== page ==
Mushrooms 101

A Russula emetica Mushroom in A Garden For All by Kathy Diemer

A Russula emetica Mushroom (photo by: Kathy Diemer)

Last week I went hiking with my sister through the back trails of her Northern Connecticut property, and what a great experience it was, just catching up on gossip while enjoying nature in all her bounty.  My sister owns almost fifty acres, and of that about a third of it is heavily wooded.  Other than walking or horseback riding on a few trails within the wooded areas, the rest remains as it has for decades.  And there is a lot of natural beauty to behold in a forest that hasn’t been “tended” to by humans.  You know how we are, we like to neaten things up, cut down some dead trees, remove hanging limbs, clear and widen paths.  Instead, this land has been left to its own devices, which has proven to be just what the environment needed.

Russula Mushroom with Gills in A Garden For All by Kathy Diemer

Russula Mushroom’s visible gills (Photo by: Kathy Diemer)

All along the shady paths are lined with lush outcroppings of native ferns and dozens of small saplings trying to make it in the great big world.  Logs are laying about, providing safe habitats for many ground dwellers; from birds and chipmunks to the tiniest of insects.  Stones covered in moss glisten with droplets of morning dew.  A gentle breeze blows, birds fly overhead singing and chattering, and tiny animals scurry to and fro; those are the only sounds we heard . . . other than our footsteps.  As we strolled along, we came upon various outcroppings of mushrooms and couldn’t help admiring them.  In shades of pale white to bright tangerine, from tiny mounded forms to the typical toadstool shape we’re accustomed to (just waiting for a leprechaun to appear), we were amazed by their diversity.  I decided it might be fun to find out more about these unusual ornaments of the forest; how they come to exist and what purpose they serve?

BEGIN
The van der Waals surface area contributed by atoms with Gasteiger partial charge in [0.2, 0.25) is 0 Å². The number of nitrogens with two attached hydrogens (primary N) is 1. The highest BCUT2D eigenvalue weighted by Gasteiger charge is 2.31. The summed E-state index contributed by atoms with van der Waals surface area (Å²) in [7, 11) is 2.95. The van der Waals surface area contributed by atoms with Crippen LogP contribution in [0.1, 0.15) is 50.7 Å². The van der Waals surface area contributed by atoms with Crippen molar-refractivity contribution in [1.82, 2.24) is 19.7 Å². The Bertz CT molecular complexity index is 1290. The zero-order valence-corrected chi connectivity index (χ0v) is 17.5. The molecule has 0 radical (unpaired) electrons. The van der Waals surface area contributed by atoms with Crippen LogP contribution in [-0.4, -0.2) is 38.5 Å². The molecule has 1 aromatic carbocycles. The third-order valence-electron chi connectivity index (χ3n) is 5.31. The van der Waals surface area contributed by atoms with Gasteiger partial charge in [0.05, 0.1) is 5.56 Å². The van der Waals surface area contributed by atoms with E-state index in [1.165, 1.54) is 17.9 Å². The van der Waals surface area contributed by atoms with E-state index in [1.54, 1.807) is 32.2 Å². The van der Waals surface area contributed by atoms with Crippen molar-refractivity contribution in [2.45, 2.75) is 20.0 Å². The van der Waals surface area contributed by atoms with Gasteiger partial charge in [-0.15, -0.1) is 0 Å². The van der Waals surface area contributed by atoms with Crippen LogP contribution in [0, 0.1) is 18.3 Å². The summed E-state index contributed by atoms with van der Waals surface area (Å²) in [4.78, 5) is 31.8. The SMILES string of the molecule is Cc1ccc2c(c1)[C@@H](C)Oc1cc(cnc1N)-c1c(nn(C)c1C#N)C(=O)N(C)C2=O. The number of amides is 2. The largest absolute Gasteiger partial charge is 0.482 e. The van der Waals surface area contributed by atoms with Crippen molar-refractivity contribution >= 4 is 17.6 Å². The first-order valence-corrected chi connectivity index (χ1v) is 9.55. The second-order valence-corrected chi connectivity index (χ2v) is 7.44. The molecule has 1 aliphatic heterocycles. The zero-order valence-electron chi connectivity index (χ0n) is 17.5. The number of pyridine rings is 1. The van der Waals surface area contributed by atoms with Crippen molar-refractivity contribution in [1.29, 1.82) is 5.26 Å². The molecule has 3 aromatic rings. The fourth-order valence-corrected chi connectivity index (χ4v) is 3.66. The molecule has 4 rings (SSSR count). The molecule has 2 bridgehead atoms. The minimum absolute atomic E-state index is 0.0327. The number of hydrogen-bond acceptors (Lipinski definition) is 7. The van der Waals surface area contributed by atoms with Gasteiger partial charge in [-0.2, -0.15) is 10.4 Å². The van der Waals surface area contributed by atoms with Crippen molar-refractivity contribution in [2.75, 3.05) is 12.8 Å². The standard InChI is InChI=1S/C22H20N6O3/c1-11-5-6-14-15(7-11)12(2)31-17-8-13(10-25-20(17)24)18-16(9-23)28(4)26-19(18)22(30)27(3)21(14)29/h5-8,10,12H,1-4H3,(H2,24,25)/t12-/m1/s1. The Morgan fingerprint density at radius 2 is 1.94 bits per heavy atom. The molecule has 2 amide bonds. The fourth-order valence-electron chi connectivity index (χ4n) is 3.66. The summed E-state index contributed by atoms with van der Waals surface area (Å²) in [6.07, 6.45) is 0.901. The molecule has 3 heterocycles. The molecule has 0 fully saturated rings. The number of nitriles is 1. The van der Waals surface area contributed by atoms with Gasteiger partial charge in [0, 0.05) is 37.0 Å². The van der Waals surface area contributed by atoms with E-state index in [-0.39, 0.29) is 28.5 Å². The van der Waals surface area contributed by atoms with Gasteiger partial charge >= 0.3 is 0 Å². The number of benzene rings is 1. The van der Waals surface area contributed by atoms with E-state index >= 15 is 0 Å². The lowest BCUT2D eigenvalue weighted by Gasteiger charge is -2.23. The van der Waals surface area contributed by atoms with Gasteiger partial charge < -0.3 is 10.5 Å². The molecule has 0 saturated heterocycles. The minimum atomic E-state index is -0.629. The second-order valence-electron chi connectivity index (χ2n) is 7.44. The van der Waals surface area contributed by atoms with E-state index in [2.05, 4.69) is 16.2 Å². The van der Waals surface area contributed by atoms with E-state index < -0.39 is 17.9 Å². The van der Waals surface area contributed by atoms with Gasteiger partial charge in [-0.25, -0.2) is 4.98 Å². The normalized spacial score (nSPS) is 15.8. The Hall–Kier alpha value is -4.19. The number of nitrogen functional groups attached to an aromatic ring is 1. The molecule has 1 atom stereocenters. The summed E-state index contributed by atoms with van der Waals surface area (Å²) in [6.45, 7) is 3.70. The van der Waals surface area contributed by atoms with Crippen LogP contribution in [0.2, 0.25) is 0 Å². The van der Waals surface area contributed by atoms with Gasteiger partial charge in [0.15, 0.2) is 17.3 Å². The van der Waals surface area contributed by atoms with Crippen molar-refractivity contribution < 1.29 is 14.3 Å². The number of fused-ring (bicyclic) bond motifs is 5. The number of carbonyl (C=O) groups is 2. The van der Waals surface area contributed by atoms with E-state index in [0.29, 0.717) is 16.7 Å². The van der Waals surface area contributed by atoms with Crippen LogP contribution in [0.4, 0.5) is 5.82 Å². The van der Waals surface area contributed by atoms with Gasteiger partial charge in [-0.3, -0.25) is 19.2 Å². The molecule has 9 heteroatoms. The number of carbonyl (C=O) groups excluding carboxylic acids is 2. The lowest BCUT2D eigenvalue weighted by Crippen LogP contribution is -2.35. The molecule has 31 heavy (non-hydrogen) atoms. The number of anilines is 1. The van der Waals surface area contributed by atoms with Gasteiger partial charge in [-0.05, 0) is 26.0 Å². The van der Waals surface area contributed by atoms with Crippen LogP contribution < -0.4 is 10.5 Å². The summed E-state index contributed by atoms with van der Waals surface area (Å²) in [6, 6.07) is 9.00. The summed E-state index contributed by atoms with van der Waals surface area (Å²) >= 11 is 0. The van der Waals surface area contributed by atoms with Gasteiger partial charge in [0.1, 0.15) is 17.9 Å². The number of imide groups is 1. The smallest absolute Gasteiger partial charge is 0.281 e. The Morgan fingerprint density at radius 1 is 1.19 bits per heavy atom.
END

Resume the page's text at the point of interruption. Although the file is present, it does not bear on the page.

Another Russula mushroom in A Garden For All by Kathy Diemer

Russula mushroom (photo by: Kathy Diemer)

Simply put, mushrooms are a product of fungus, which reproduce by dispersing spores (microscopic cells) that develop into more fungi.  The fungus is thread-like and weaves itself into soil, leaves and the moist wood of trees.  There are many types (shapes and sizes) of mushrooms; some have gills or teeth, others have pores, and some are even used medicinally.  So, what do these different forms look like?  Mushroom gills, like rows and rows of layered ruffles, are thin, papery structures that hang vertically under the cap.  The gills, called lamellae, produce spores that are dropped by the millions and scattered by wind currents.  Other mushrooms have what is known as pores, which appear as a series of small holes on the underside of the mushroom. These holes are actually the ends of tubes inside the mushroom cap where spores are generated, and eventually released into the air.  Tooth fungi hang under the mushroom mimicking fringe or mini stalactites, where spores then drop from the tips.

Edible Chicken of the Woods in A Garden For All by Kathy Diemer

Colorful Chicken of the Woods (photo by: Kathy Diemer)

There are thousands of mushroom species, but only a few have been used, studied, and tested for medicinal purposes.  The most widely used and available medicinal mushrooms nowadays are: Agaricus, Chaga, Cordyceps, Lion’s Mane, Maitake, Reishi, Shiitake and Turkey Tail.  The common thread of medicinal mushrooms is that they have high concentrations of polysaccharides, specifically beta glucans. Beta glucans have been studied extensively and are noted for optimizing immune system functions. When combined with other compounds, beta-glucans may also provide antiviral, anti-inflamatory and anti-cancer properties as well.  When one of my Great Danes had cancer, I gave her medical mushrooms along with other treatments and diet change.  I can’t verify with certainty if they helped or not, but she lived almost a year when predicted to die within a week.